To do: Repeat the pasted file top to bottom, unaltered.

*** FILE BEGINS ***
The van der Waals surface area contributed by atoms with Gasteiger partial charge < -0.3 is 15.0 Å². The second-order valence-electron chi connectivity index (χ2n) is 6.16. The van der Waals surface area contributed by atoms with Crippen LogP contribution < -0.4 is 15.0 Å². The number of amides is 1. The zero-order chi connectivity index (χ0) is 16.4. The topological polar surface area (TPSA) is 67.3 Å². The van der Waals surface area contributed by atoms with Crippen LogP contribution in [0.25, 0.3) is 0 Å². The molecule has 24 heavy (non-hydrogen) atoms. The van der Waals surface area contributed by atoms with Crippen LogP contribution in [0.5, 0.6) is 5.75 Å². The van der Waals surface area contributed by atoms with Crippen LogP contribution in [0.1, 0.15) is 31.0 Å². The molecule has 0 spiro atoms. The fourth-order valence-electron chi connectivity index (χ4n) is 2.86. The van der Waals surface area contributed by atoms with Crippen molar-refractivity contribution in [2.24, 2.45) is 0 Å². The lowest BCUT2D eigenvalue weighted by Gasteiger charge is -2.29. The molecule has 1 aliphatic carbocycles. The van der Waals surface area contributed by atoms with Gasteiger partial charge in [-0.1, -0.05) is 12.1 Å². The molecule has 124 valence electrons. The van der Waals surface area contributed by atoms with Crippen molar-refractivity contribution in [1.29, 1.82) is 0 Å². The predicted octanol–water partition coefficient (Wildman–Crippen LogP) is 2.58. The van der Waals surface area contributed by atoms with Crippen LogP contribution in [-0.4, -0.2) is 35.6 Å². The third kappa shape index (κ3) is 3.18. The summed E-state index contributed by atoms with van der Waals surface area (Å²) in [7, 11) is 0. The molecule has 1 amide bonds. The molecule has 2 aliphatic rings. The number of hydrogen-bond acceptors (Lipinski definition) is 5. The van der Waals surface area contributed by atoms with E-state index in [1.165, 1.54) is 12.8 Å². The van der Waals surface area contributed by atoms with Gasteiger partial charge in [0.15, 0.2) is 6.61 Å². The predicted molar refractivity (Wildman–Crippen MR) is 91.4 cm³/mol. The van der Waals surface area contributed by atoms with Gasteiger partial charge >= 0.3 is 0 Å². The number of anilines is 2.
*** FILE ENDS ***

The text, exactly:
The van der Waals surface area contributed by atoms with Gasteiger partial charge < -0.3 is 15.0 Å². The second-order valence-electron chi connectivity index (χ2n) is 6.16. The van der Waals surface area contributed by atoms with Crippen LogP contribution < -0.4 is 15.0 Å². The number of amides is 1. The zero-order chi connectivity index (χ0) is 16.4. The topological polar surface area (TPSA) is 67.3 Å². The van der Waals surface area contributed by atoms with Crippen LogP contribution in [0.25, 0.3) is 0 Å². The molecule has 24 heavy (non-hydrogen) atoms. The van der Waals surface area contributed by atoms with Crippen LogP contribution in [0.5, 0.6) is 5.75 Å². The van der Waals surface area contributed by atoms with Crippen LogP contribution in [0.1, 0.15) is 31.0 Å². The molecule has 0 spiro atoms. The fourth-order valence-electron chi connectivity index (χ4n) is 2.86. The van der Waals surface area contributed by atoms with Crippen molar-refractivity contribution in [2.24, 2.45) is 0 Å². The lowest BCUT2D eigenvalue weighted by Gasteiger charge is -2.29. The molecule has 1 aliphatic carbocycles. The van der Waals surface area contributed by atoms with Gasteiger partial charge in [-0.1, -0.05) is 12.1 Å². The molecule has 124 valence electrons. The van der Waals surface area contributed by atoms with Crippen molar-refractivity contribution in [1.29, 1.82) is 0 Å². The predicted octanol–water partition coefficient (Wildman–Crippen LogP) is 2.58. The van der Waals surface area contributed by atoms with Crippen LogP contribution in [-0.4, -0.2) is 35.6 Å². The third kappa shape index (κ3) is 3.18. The summed E-state index contributed by atoms with van der Waals surface area (Å²) in [7, 11) is 0. The molecule has 1 amide bonds. The molecule has 2 aliphatic rings. The number of hydrogen-bond acceptors (Lipinski definition) is 5. The van der Waals surface area contributed by atoms with E-state index in [1.165, 1.54) is 12.8 Å². The van der Waals surface area contributed by atoms with Gasteiger partial charge in [0.15, 0.2) is 6.61 Å². The predicted molar refractivity (Wildman–Crippen MR) is 91.4 cm³/mol. The van der Waals surface area contributed by atoms with Gasteiger partial charge >= 0.3 is 0 Å². The number of anilines is 2.